First of all: the behaviour is documented explicitly in the docs for the hash function:
Return the hash value of the object (if it has one). Hash values are
integers. They are used to quickly compare dictionary keys during a
dictionary lookup. Numeric values that compare equal have the same
hash value (even if they are of different types, as is the case for
Secondly, a limitation of hashing is pointed out in the docs for
Called by built-in function
hash() and for operations on members of
hashed collections including
should return an integer. The only required property is that objects
which compare equal have the same hash value;
This is not unique to python. Java has the same caveat: if you implement
hashCode then, in order for things to work correctly, you must implement it in such a way that:
x.hashCode() == y.hashCode().
So, python decided that
1.0 == 1 holds, hence it's forced to provide an implementation for
hash such that
hash(1.0) == hash(1). The side effect is that
1 act exactly in the same way as
dict keys, hence the behaviour.
In other words the behaviour in itself doesn't have to be used or useful in any way. It is necessary. Without that behaviour there would be cases where you could accidentally overwrite a different key.
If we had
1.0 == 1 but
hash(1.0) != hash(1) we could still have a collision. And if
1 collide, the
dict will use equality to be sure whether they are the same key or not and kaboom the value gets overwritten even if you intended them to be different.
The only way to avoid this would be to have
1.0 != 1, so that the
dict is able to distinguish between them even in case of collision. But it was deemed more important to have
1.0 == 1 than to avoid the behaviour you are seeing, since you practically never use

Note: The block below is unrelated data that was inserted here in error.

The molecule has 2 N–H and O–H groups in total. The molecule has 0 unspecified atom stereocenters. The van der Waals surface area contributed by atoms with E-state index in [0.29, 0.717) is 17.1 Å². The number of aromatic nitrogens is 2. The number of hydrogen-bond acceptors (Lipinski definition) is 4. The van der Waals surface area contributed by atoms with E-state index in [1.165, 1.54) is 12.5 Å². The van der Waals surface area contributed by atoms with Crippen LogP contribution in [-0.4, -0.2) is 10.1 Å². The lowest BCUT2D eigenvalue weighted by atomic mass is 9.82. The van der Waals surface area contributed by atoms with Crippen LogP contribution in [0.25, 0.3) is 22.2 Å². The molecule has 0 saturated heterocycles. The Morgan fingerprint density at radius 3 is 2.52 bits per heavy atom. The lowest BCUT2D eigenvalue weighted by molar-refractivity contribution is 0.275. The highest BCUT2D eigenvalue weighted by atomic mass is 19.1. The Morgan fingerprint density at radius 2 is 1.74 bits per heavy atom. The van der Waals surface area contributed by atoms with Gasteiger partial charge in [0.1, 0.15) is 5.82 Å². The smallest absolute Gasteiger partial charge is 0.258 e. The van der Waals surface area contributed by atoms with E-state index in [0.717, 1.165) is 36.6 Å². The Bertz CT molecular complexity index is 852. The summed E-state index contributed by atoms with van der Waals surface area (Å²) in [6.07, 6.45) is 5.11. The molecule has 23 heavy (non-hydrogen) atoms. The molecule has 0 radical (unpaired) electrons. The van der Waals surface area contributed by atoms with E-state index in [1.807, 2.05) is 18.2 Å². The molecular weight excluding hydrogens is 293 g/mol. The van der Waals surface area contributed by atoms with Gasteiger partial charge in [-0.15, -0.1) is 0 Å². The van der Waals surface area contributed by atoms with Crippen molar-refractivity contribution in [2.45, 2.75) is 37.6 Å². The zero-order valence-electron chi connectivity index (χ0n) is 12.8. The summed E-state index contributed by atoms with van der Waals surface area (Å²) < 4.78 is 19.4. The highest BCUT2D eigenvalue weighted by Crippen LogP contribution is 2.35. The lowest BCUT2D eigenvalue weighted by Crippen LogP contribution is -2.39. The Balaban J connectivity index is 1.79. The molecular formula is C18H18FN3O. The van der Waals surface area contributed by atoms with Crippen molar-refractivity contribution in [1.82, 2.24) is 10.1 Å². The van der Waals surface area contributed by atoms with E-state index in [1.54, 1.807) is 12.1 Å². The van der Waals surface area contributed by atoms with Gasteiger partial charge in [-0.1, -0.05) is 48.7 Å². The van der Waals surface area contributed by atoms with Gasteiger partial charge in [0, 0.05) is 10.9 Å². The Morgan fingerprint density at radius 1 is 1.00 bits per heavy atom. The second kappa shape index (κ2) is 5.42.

ints as dictionary keys anyway.
Since python tries to hide the distinction between numbers by automatically converting them when needed (e.g.
1/2 -> 0.5) it makes sense that this behaviour is reflected even in such circumstances. It's more consistent with the rest of python.
This behaviour would appear in any implementation where the matching of the keys is at least partially (as in a hash map) based on comparisons.
For example if a
dict was implemented using a red-black tree or an other kind of balanced BST, when the key
1.0 is looked up the comparisons with other keys would return the same results as for
1 and so they would still act in the same way.
Hash maps require even more care because of the fact that it's the value of the hash that is used to find the entry of the key and comparisons are done only afterwards. So breaking the rule presented above means you'd introduce a bug that's quite hard to spot because at times the
dict may seem to work as you'd expect it, and at other times, when the size changes, it would start to behave incorrectly.
Note that there would be a way to fix this: have a separate hash map/BST for each type inserted in the dictionary. In this way there couldn't be any collisions between objects of different type and how
== compares wouldn't matter when the arguments have different types.
However this would complicate the implementation, it would probably be inefficient since hash maps have to keep quite a few free locations in order to have O(1) access times. If they become too full the performances decrease. Having multiple hash maps means wasting more space and also you'd need to first choose which hash map to look at before even starting the actual lookup of the key.
If you used BSTs you'd first have to lookup the type and the perform a second lookup. So if you are going to use many types you'd end up with twice the work (and the lookup would take O(log n) instead of O(1)).